Nature can be its own artist, and photographers are the ones who help chronicle these amazing creations before they disappear. Joshua Nowicki did just this after a particularly chilly weekend in St. Joseph, Michigan. Powerful winds acted as a sculptor and transformed the landscape of Tiscornia Park Beach into a surreal otherworld where small pedestals arose from the icy terrain. The photographer snapped portraits of the unusual sight against the backdrop of crashing waves and a pink gradient sky.
“The sand formations (some people liken them to hoodoos) caused by wind erosion of the beach can occur at any time of the year (though it is rare) if there is wet sand and sustained high winds for several days,” Nowicki explains to My Modern Met. “However, they only get bigger than a couple of inches when the sand is frozen (from rain, melted snow, spray from crashing waves).”
The sand structures seen in these photos represent some of the tallest ones that Nowicki has ever photographed; the largest is about 15 inches tall. “To photograph them, I laid down on the beach and used a 20mm lens or a 135mm lens,” he shares. Time was of the essence. “They do not last very long (usually only a couple of days), the wind completely erodes them or knocks them down. If the temperature goes up above freezing, they crumble; and often in the winter, they soon get covered by drifting snow.”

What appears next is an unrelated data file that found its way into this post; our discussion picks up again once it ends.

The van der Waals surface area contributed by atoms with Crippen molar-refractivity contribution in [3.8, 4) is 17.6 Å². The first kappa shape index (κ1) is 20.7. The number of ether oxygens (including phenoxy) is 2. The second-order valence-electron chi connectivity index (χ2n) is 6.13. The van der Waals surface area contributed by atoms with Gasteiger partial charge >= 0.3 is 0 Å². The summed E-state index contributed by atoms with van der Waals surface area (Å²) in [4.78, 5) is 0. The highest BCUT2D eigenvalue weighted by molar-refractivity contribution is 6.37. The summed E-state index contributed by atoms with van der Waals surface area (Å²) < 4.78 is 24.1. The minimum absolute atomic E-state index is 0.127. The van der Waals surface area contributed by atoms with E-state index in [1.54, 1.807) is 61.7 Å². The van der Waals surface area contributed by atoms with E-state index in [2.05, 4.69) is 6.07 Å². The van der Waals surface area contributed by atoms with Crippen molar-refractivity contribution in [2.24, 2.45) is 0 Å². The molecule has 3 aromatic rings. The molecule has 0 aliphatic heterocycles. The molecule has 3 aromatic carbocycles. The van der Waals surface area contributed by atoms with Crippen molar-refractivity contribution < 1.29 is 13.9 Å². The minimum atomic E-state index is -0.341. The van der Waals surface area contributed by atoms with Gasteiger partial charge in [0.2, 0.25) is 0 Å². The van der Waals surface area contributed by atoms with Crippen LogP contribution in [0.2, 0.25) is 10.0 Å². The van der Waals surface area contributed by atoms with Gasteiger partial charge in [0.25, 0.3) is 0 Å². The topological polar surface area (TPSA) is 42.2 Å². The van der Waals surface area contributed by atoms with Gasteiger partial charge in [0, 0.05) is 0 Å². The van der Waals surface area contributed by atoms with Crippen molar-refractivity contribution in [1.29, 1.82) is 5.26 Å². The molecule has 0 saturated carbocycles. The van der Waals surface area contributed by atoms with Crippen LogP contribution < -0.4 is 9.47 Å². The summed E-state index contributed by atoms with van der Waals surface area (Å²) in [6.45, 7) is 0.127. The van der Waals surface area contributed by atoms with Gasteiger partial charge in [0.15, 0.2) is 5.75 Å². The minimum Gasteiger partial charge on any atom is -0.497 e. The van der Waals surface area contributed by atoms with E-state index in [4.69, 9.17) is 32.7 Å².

Though fleeting, this is exactly why Nowicki likes to photograph them. “I really enjoy how different they are each shaped and how ephemeral they are. Depending on the weather they may only last a day or two. You have to be there at just the right moment to capture them with the most definition of shape.”
This isn’t the first time that the photographer has snapped pictures of the sand formations, but it did represent something different. “This year there were so many of them that the biggest challenge was trying to figure out which ones to focus on,” he says. “I tried to capture a range of the various shapes and sizes.”
As predicted, the formations didn’t last long. When Nowicki went back to the beach a few days later, he saw that they had mostly deteriorated and were shells of their former glory.